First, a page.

Doctor of Philosophy
Joseph H. Porter
This study examined the behavioral and biochemical effects of two neuroleptic drugs. Clozapine (10 mg/kg), an atypical neuroleptic, and pimozide (1 mg/kg), a typical neuroleptic, were administered acutely, chronically (10 days), or in a behavioral tolerance paradigm (9 days of post-session administration followed by 10 days of presession administration) in order to assess the mechanisms of tolerance. Behavioral Effects were measured on a multiple FI 60-second FR-30 operant response schedule; HPLC was used to measure the biochemical effects of clozapine in the blood plasma, frontal cortex and striatum.
Presession administration of clozapine and pimozide both produced initial disruptions of response rate, response duration and reinforcement rate for both the FI and FR schedules, but only clozapine disrupted the pattern of FI responding as measured by IOC. Tolerance develops to the effects of clozapine for FI schedule response rate, response duration and reinforcement rate measures and for the FR response duration measure. Tolerance did not develop to clozapine's disruption of response and reinforcement rates on the FR schedule, nor did tolerance develop to the disruption of the IOC measure. Pimozide groups demonstrated an increasing sensitivity to the effects of the drug after repeated administration for both FI and FR response rate, response duration and reinforcement rate.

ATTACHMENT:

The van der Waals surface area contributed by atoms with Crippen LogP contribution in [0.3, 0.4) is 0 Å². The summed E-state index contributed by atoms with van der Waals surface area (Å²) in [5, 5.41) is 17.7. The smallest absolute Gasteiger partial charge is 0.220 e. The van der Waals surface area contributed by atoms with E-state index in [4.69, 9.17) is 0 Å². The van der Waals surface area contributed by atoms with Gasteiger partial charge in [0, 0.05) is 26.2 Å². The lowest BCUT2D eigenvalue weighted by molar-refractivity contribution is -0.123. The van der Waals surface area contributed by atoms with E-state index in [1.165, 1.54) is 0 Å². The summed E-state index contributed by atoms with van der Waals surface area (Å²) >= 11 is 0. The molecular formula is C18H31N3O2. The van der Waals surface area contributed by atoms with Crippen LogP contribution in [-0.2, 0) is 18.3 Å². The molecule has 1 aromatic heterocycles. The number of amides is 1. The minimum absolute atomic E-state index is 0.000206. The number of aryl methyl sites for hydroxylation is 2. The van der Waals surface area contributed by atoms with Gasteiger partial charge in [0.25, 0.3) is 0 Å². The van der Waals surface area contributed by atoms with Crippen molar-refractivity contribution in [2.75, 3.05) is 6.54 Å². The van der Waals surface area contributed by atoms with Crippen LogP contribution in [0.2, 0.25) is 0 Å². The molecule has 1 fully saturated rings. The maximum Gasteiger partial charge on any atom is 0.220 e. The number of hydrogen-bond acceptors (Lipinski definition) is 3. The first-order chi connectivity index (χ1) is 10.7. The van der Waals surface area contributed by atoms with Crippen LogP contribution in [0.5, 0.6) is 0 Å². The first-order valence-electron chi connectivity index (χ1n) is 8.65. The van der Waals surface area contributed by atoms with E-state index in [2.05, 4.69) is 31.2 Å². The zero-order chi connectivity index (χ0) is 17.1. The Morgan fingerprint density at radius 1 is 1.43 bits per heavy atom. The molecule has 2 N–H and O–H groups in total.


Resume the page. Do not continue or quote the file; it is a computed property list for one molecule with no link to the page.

Post-session administration of clozapine and pimozide failed to disrupt operant responding and did not affect subsequent presession drug administration. This suggests that both the tolerance to clozapine and the sensitivity to pimozide are mediated by functional mechanisms. Repeated clozapine administration produces a behavioral tolerance whereas repeated pimozide administration produces a "behavioral sensitivity".
Biochemical assays measuring the amounts of clozapine in the blood plasma, frontal cortex and striatum confirm that the tolerance to clozapine is not due to a dispositional mechanism (i.e., changes in drug metabolism). Assays revealed that quantities of clozapine did not differ between the three clozapine groups, nor did clozapine differentially affect the frontal cortex and striatum.
It was concluded that clozapine's response disrupting effects were not due to an anhedonic effect, nor were the disrupting effects due to a motor deficit involving a response termination deficit. Other motor deficits, however, were not discounted. Pimozide appeared to produce a pattern of disruption similar to that produced by extinction, thus suggesting that anhedonic effects were involved.
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